“The original idea for Constellations came from Zang, and we worked together to finalize the Constellations design – it was a great collaboration.”

STEM Principles

Lauretta takes great pains to ensure that the Xtronaut products are realistic and convey principles of science and engineering. “For the Xtronaut mission list, I targeted all the key planetary bodies and based the original spacecraft selection on previously flown missions.” He says the feedback he’s received verifies that this level of realism makes the game more enjoyable.

“For Constellations, we teach students about the different types of stars, stellar evolution, and the history and mythology behind the constellations.” He’s pleased that board games have experienced a resurgence, and are quite popular now. “Pursuing this medium offers an excellent way to reach a broad audience in an entertaining and educational way.”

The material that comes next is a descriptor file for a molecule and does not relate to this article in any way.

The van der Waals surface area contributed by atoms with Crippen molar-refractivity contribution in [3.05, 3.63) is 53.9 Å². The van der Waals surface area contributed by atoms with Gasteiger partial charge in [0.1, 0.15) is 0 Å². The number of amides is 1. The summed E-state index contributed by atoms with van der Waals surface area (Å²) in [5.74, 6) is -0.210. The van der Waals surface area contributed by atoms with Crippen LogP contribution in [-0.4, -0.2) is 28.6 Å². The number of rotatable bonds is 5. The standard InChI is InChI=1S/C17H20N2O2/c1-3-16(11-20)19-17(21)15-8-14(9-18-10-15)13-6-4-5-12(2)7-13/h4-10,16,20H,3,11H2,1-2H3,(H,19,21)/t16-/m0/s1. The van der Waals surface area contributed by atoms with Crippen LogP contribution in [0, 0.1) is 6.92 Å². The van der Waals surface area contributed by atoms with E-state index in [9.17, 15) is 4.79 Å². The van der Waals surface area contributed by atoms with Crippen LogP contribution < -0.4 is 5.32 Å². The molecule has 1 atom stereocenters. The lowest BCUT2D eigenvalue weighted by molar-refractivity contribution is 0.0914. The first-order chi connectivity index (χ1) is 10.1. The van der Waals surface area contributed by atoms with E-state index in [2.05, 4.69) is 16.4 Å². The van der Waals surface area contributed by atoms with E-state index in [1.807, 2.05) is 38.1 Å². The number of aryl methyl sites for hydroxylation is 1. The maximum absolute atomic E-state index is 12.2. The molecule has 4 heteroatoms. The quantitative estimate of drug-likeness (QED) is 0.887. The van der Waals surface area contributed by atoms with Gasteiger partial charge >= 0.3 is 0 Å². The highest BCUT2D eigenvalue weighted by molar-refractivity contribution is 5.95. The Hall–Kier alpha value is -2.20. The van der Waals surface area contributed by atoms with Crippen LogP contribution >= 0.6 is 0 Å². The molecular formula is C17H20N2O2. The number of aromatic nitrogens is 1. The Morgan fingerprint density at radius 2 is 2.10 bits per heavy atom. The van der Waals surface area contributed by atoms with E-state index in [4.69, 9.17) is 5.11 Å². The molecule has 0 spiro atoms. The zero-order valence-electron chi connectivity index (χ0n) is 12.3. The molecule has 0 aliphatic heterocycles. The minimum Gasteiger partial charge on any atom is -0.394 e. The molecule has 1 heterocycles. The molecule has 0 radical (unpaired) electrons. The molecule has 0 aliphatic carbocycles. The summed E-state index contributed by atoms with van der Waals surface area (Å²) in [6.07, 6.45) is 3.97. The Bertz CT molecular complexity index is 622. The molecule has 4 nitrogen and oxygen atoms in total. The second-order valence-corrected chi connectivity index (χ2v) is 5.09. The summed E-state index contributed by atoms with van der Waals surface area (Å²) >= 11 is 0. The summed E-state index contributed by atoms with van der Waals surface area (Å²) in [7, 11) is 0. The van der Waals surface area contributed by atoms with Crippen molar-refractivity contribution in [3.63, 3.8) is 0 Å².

While Lauretta’s kids loved the games, admittedly, they’re the children of a planetary scientist, and perhaps not “typical kids.” However, Lauretta says he’s received feedback from parents and other kids regarding the impact of the games. For example, one family stated that their kids were understanding and using such terms as “gravity assist” and “delta rockets.” An adult says the game makes him yearn for the days when he was back in his science class. The games are challenging – but in a good way.

There’s a shortage of STEM employees, and if his games can get kids interested in STEM subjects, Lauretta feels that his mission has been accomplished.

“STEM experts are needed to solve some of the greatest challenges we face as a species, including climate change, nuclear proliferation, national security, resource identification and management, aging and longevity, and many others,” Lauretta says. “STEM careers are high-paying, exciting jobs where people make a real difference in our quality of life, and our understanding of our place in the universe.”

Major League Baseball Fights Summer Slump